Most Americans think about the digital divide in terms of the gap between developing countries around the world versus Westernized countries. But the digital divide does not merely relate to countries with less access to the internet.
Internet access has mainly been limited since its beginnings and continues to be a point of contention among equal rights activists around the world – including in places like the United States. This is also something that Darien Dash, the CEO of the first black and publicly-owned internet company, has taken upon himself to remedy.
Why is Internet Access For All Important?
The digital divide still plagues the United States, and it is especially prevalent in rural and inner-city areas. Access to the internet plagues people of all races, genders, and ages, people of color suffer greatly when they don’t receive the same type of access to the internet. Pew Internet research information points out that although the digital divide has evolved over the years, it has not lessened.
Today, young and educated African Americans have access to smartphones, computers, and the internet. However, African Americans who don’t go to college or who are elderly still have limited internet and technology access.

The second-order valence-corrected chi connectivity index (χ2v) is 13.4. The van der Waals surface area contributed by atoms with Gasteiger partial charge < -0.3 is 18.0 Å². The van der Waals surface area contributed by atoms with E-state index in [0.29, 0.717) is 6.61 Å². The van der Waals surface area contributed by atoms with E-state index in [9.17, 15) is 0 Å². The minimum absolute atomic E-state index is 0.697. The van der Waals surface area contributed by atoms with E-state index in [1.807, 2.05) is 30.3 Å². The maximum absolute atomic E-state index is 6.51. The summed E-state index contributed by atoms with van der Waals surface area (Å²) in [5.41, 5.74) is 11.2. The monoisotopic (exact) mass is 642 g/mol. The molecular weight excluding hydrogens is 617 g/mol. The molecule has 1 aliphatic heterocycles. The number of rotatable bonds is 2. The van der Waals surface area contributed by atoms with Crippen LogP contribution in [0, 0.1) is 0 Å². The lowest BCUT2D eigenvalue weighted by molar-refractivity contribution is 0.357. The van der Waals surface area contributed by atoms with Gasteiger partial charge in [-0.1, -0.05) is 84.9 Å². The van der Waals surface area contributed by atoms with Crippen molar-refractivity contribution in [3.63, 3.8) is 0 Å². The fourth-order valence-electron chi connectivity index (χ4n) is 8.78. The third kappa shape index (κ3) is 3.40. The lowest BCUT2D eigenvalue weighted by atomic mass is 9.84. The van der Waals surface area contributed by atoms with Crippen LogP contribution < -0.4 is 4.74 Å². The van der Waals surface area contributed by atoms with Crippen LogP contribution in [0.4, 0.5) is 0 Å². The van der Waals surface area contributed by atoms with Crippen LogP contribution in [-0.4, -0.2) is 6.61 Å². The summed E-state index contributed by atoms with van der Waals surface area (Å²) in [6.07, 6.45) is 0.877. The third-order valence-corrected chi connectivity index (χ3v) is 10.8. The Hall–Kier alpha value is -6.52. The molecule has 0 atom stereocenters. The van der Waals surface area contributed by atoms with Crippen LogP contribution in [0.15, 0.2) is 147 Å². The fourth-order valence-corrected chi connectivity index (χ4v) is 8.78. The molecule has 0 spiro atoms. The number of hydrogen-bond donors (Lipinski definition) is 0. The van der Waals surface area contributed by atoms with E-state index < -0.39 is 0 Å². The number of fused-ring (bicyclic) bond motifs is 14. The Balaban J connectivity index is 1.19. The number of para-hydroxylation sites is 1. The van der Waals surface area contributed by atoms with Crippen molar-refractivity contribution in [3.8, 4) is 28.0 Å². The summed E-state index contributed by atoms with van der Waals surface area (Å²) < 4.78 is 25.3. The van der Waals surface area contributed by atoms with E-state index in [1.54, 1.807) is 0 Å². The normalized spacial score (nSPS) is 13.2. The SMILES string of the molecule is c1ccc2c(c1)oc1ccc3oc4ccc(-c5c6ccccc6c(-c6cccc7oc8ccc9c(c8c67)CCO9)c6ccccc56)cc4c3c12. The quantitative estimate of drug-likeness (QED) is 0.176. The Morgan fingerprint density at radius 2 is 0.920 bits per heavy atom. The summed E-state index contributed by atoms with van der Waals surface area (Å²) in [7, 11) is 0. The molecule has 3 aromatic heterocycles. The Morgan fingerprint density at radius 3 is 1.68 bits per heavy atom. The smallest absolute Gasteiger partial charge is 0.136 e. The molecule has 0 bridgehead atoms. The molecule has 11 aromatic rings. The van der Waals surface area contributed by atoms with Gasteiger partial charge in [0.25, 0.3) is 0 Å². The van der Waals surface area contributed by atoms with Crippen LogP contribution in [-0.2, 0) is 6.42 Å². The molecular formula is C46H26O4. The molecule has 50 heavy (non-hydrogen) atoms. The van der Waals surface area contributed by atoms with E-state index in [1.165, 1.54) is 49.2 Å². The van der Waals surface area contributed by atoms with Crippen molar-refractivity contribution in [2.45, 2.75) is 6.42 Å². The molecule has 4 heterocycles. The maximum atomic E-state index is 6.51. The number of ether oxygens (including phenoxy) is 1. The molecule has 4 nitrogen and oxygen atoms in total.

Lacking access to technology is one step backward, and this is hugely apparent within school settings. Research has shown that lack of access to resources, which in this digital age includes technology, means continued poverty in most cases.
Peter Temin, an economist investigating poverty, recently addressed the fact that it takes twenty years of nothing going wrong – no late payments, no surprise expenses, and no docked or missing pay – for people to escape the cycle of poverty. Being able to make on-time payments and avoid issues with bills is relatively easy for people with economic means or connections.
There are consistent issues with escaping the cycle of poverty when it comes to people with fewer connections. The internet is one of those connections that allows wealthier people to receive access to the things they need.
Applying for jobs without having to consistently go to a public library to use computers, the ability to keep your resume updated, and the ability to answer calls for extra work all impact a person’s ability to succeed financially in the digital age. Therefore, having limited access to a computer, the internet, or a smartphone significantly impacts a person’s ability to better their financial situation.
How Darien Dash Helped Equalize the Internet
Darien Dash did not begin his career thinking he would be working with technology, but eventually, that is where it ended. He grew up in a household that focused its talents in show business. His stepfather was the executive of Casablanca records. Darien Dash started in the record business, where he worked alongside big names in black music. Working with role models such as Jay-Z and other influential rappers and hip-hop artists brought some things to his attention. For one, he noticed that people listened to the celebrities they respected.